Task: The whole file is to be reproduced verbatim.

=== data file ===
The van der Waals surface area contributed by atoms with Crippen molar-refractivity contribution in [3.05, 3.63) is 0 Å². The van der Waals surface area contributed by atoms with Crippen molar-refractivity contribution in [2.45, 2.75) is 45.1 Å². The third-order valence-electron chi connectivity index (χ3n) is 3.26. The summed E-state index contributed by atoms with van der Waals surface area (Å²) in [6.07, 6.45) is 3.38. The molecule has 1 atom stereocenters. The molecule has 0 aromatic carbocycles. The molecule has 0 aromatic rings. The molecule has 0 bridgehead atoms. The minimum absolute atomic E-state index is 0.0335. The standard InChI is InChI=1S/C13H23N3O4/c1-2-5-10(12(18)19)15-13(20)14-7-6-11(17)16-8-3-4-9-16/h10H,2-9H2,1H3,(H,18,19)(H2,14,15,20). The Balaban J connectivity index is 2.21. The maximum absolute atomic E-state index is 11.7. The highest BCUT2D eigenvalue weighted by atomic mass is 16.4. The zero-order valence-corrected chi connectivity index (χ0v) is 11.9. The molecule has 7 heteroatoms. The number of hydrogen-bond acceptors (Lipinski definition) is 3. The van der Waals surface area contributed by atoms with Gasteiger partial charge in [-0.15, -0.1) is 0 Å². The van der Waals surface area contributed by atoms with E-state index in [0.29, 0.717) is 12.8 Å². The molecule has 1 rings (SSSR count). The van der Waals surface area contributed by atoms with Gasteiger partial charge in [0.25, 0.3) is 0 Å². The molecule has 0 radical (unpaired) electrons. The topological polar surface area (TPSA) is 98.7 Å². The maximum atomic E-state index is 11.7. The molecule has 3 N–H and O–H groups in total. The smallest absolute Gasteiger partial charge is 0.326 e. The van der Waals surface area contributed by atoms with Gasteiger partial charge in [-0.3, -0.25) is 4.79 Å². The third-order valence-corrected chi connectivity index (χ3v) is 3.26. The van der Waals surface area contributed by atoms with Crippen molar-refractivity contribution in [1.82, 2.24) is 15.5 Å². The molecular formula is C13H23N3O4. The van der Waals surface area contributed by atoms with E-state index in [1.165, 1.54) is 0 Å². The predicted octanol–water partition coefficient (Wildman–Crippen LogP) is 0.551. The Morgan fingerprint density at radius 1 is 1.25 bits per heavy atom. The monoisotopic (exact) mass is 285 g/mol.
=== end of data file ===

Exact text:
The van der Waals surface area contributed by atoms with Crippen molar-refractivity contribution in [3.05, 3.63) is 0 Å². The van der Waals surface area contributed by atoms with Crippen molar-refractivity contribution in [2.45, 2.75) is 45.1 Å². The third-order valence-electron chi connectivity index (χ3n) is 3.26. The summed E-state index contributed by atoms with van der Waals surface area (Å²) in [6.07, 6.45) is 3.38. The molecule has 1 atom stereocenters. The molecule has 0 aromatic carbocycles. The molecule has 0 aromatic rings. The molecule has 0 bridgehead atoms. The minimum absolute atomic E-state index is 0.0335. The standard InChI is InChI=1S/C13H23N3O4/c1-2-5-10(12(18)19)15-13(20)14-7-6-11(17)16-8-3-4-9-16/h10H,2-9H2,1H3,(H,18,19)(H2,14,15,20). The Balaban J connectivity index is 2.21. The maximum absolute atomic E-state index is 11.7. The highest BCUT2D eigenvalue weighted by atomic mass is 16.4. The zero-order valence-corrected chi connectivity index (χ0v) is 11.9. The molecule has 7 heteroatoms. The number of hydrogen-bond acceptors (Lipinski definition) is 3. The van der Waals surface area contributed by atoms with Gasteiger partial charge in [-0.15, -0.1) is 0 Å². The van der Waals surface area contributed by atoms with E-state index in [0.29, 0.717) is 12.8 Å². The molecule has 1 rings (SSSR count). The van der Waals surface area contributed by atoms with Gasteiger partial charge in [0.25, 0.3) is 0 Å². The molecule has 0 radical (unpaired) electrons. The topological polar surface area (TPSA) is 98.7 Å². The maximum atomic E-state index is 11.7. The molecule has 3 N–H and O–H groups in total. The smallest absolute Gasteiger partial charge is 0.326 e. The van der Waals surface area contributed by atoms with Gasteiger partial charge in [-0.3, -0.25) is 4.79 Å². The third-order valence-corrected chi connectivity index (χ3v) is 3.26. The van der Waals surface area contributed by atoms with Crippen molar-refractivity contribution in [1.82, 2.24) is 15.5 Å². The molecular formula is C13H23N3O4. The van der Waals surface area contributed by atoms with E-state index in [1.165, 1.54) is 0 Å². The predicted octanol–water partition coefficient (Wildman–Crippen LogP) is 0.551. The Morgan fingerprint density at radius 1 is 1.25 bits per heavy atom. The monoisotopic (exact) mass is 285 g/mol.